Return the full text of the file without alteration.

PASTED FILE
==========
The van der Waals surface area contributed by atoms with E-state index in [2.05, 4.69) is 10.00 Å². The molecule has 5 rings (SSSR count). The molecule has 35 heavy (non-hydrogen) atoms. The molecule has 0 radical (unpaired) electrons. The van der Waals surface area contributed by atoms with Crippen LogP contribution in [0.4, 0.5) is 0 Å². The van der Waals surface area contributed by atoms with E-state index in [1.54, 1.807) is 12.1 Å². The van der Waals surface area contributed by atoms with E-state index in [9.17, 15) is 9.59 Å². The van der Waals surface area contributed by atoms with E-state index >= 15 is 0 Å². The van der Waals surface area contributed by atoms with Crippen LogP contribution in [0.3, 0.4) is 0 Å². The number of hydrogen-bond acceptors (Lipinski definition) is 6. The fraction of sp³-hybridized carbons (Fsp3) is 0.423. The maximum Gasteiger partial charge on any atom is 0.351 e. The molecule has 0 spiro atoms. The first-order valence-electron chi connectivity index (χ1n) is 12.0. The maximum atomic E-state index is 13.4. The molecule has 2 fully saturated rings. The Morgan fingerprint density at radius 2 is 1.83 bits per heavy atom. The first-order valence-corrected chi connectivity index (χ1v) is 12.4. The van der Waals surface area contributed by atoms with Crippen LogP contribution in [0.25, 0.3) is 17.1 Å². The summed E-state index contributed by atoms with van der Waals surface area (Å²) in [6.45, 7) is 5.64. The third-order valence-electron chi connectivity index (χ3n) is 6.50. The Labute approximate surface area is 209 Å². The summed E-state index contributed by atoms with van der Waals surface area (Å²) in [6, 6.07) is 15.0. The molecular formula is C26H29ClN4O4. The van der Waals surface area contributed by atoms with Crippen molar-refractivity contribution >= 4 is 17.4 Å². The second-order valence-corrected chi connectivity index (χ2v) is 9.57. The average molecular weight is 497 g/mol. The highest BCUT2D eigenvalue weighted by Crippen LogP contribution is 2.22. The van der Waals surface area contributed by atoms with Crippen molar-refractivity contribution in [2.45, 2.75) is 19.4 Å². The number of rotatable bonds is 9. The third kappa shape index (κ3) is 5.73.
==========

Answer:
The van der Waals surface area contributed by atoms with E-state index in [2.05, 4.69) is 10.00 Å². The molecule has 5 rings (SSSR count). The molecule has 35 heavy (non-hydrogen) atoms. The molecule has 0 radical (unpaired) electrons. The van der Waals surface area contributed by atoms with Crippen LogP contribution in [0.4, 0.5) is 0 Å². The van der Waals surface area contributed by atoms with E-state index in [1.54, 1.807) is 12.1 Å². The van der Waals surface area contributed by atoms with E-state index in [9.17, 15) is 9.59 Å². The van der Waals surface area contributed by atoms with E-state index >= 15 is 0 Å². The van der Waals surface area contributed by atoms with Crippen LogP contribution in [0.3, 0.4) is 0 Å². The number of hydrogen-bond acceptors (Lipinski definition) is 6. The fraction of sp³-hybridized carbons (Fsp3) is 0.423. The maximum Gasteiger partial charge on any atom is 0.351 e. The molecule has 0 spiro atoms. The first-order valence-electron chi connectivity index (χ1n) is 12.0. The maximum atomic E-state index is 13.4. The molecule has 2 fully saturated rings. The Morgan fingerprint density at radius 2 is 1.83 bits per heavy atom. The first-order valence-corrected chi connectivity index (χ1v) is 12.4. The van der Waals surface area contributed by atoms with Crippen LogP contribution in [0.25, 0.3) is 17.1 Å². The summed E-state index contributed by atoms with van der Waals surface area (Å²) in [6.45, 7) is 5.64. The third-order valence-electron chi connectivity index (χ3n) is 6.50. The Labute approximate surface area is 209 Å². The summed E-state index contributed by atoms with van der Waals surface area (Å²) in [6, 6.07) is 15.0. The molecular formula is C26H29ClN4O4. The van der Waals surface area contributed by atoms with Crippen molar-refractivity contribution >= 4 is 17.4 Å². The second-order valence-corrected chi connectivity index (χ2v) is 9.57. The average molecular weight is 497 g/mol. The highest BCUT2D eigenvalue weighted by Crippen LogP contribution is 2.22. The van der Waals surface area contributed by atoms with Crippen molar-refractivity contribution in [2.45, 2.75) is 19.4 Å². The number of rotatable bonds is 9. The third kappa shape index (κ3) is 5.73.